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[37] from Boston, and Burgoyne's surrender at Saratoga, New England, save the islands on her coast, was pretty carefully avoided by the Royalist generals, and only assailed by raids, which were finished almost as soon as begun. These facts, vividly impressed on the general mind by the necessities and sacrifices of the times1 in connection with the discovery and elucidation, already noticed, of elemental principles, had pretty thoroughly cured the North of all attachment to, or disposition to justify Slavery before the close of the Revolutionary war.

1 The famous Rev. Samuel Hopkins, D. D., an eminent Calvinist divine, published, soon after the commencement of the war, a dialogue concerning the slavery of the Africans, which lie dedicated to “The honorable Continental Congress,” and of which the following passage exhibits the drift and purpose:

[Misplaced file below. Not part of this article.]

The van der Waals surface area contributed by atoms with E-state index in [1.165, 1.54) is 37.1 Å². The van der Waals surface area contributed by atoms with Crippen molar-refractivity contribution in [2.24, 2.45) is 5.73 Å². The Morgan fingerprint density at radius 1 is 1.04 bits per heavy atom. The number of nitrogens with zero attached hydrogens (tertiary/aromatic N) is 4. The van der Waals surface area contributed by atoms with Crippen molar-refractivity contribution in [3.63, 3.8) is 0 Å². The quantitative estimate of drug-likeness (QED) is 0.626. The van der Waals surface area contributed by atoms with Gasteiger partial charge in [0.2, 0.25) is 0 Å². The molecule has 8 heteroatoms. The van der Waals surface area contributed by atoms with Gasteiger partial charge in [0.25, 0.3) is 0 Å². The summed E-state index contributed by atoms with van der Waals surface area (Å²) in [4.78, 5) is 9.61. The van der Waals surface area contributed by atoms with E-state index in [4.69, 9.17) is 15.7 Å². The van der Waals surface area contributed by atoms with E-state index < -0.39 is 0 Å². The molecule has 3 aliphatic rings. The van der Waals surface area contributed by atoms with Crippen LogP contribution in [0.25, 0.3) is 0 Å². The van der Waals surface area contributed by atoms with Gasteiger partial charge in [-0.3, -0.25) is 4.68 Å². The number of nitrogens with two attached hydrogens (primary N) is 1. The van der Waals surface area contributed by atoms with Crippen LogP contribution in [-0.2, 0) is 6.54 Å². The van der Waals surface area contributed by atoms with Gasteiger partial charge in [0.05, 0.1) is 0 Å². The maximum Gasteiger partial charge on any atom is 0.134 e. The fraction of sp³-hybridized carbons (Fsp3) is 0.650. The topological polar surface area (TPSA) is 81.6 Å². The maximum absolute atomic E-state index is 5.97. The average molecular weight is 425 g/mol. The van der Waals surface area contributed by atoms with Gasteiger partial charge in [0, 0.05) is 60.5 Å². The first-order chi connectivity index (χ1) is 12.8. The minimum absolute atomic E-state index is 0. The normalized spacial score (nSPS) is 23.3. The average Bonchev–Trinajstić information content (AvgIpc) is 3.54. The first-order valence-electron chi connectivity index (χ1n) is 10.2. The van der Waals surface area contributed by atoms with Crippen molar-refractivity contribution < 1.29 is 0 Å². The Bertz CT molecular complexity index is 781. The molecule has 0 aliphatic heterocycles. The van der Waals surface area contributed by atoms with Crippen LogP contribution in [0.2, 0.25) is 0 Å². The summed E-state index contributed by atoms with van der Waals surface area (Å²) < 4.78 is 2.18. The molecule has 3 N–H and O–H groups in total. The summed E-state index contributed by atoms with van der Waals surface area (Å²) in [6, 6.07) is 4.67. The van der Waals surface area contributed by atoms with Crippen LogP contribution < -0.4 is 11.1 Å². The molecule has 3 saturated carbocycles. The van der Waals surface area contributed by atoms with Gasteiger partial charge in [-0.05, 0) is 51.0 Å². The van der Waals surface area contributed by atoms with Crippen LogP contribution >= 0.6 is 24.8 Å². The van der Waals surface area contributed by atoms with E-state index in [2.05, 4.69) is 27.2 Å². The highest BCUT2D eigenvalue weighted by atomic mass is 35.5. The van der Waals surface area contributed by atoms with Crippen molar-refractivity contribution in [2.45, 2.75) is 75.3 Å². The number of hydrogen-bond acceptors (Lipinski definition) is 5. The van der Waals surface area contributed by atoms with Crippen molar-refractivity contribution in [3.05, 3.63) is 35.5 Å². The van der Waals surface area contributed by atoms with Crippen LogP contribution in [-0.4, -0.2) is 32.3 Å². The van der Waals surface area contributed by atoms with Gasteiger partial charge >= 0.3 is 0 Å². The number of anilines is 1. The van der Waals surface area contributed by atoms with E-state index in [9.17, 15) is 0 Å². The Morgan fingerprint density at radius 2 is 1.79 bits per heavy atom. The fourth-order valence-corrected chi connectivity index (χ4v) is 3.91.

God is so ordering it in his providence, that it seems absolutely necessary something should be speedily done with respect to the slaves among us, in order to our safety, and to prevent their turning against us in our present struggle, in order to get their liberty. Our oppressors have planned to gain the blacks, and induce them to take up arms against us, by promising them liberty on this condition; and this plan they are prosecuting to the utmost of their power, by which means they have persuaded numbers to join them. And, should we attempt to restrain them by force and severity, keeping a strict guard over them, and punishing them severely who shall be detected in attempting to join our opposers, this will only be making bad worse, and serve to render our inconsistence, oppression, and cruelty more criminal, perspicuous, and shocking, and bring down the righteous vengeance of Heaven on our heads. The only way pointed out to prevent this threatening evil is to set the blacks at liberty ourselves, by some public acts and laws, and then give them proper encouragement to labor, or take arms in the defense of tie American cause, as they shall choose. This would at once be doing them some degree of justice, and defeating our enemies in the scheme that they are prosecuting. ---Hopkins's Works, vol. II., p. 584.

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